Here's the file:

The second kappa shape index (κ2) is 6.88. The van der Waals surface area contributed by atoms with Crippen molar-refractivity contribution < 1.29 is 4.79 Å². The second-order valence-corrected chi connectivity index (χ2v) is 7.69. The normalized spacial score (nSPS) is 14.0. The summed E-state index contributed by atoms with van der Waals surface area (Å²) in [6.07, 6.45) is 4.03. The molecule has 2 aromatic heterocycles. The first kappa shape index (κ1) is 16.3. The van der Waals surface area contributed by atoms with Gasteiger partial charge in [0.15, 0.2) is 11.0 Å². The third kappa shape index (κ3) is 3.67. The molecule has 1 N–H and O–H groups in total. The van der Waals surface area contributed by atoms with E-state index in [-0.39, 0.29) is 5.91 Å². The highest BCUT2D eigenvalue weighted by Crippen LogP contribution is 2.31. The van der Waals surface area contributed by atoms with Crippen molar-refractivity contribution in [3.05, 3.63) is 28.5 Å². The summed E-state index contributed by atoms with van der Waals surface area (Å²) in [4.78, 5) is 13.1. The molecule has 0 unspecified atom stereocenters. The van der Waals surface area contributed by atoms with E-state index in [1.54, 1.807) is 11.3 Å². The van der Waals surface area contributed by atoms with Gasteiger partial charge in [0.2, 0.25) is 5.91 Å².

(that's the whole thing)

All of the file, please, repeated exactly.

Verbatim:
The second kappa shape index (κ2) is 6.88. The van der Waals surface area contributed by atoms with Crippen molar-refractivity contribution < 1.29 is 4.79 Å². The second-order valence-corrected chi connectivity index (χ2v) is 7.69. The normalized spacial score (nSPS) is 14.0. The summed E-state index contributed by atoms with van der Waals surface area (Å²) in [6.07, 6.45) is 4.03. The molecule has 2 aromatic heterocycles. The first kappa shape index (κ1) is 16.3. The van der Waals surface area contributed by atoms with Gasteiger partial charge in [0.15, 0.2) is 11.0 Å². The third kappa shape index (κ3) is 3.67. The molecule has 1 N–H and O–H groups in total. The van der Waals surface area contributed by atoms with E-state index in [-0.39, 0.29) is 5.91 Å². The highest BCUT2D eigenvalue weighted by Crippen LogP contribution is 2.31. The van der Waals surface area contributed by atoms with Crippen molar-refractivity contribution in [3.05, 3.63) is 28.5 Å². The summed E-state index contributed by atoms with van der Waals surface area (Å²) in [4.78, 5) is 13.1. The molecule has 0 unspecified atom stereocenters. The van der Waals surface area contributed by atoms with E-state index in [1.54, 1.807) is 11.3 Å². The van der Waals surface area contributed by atoms with Gasteiger partial charge in [0.2, 0.25) is 5.91 Å².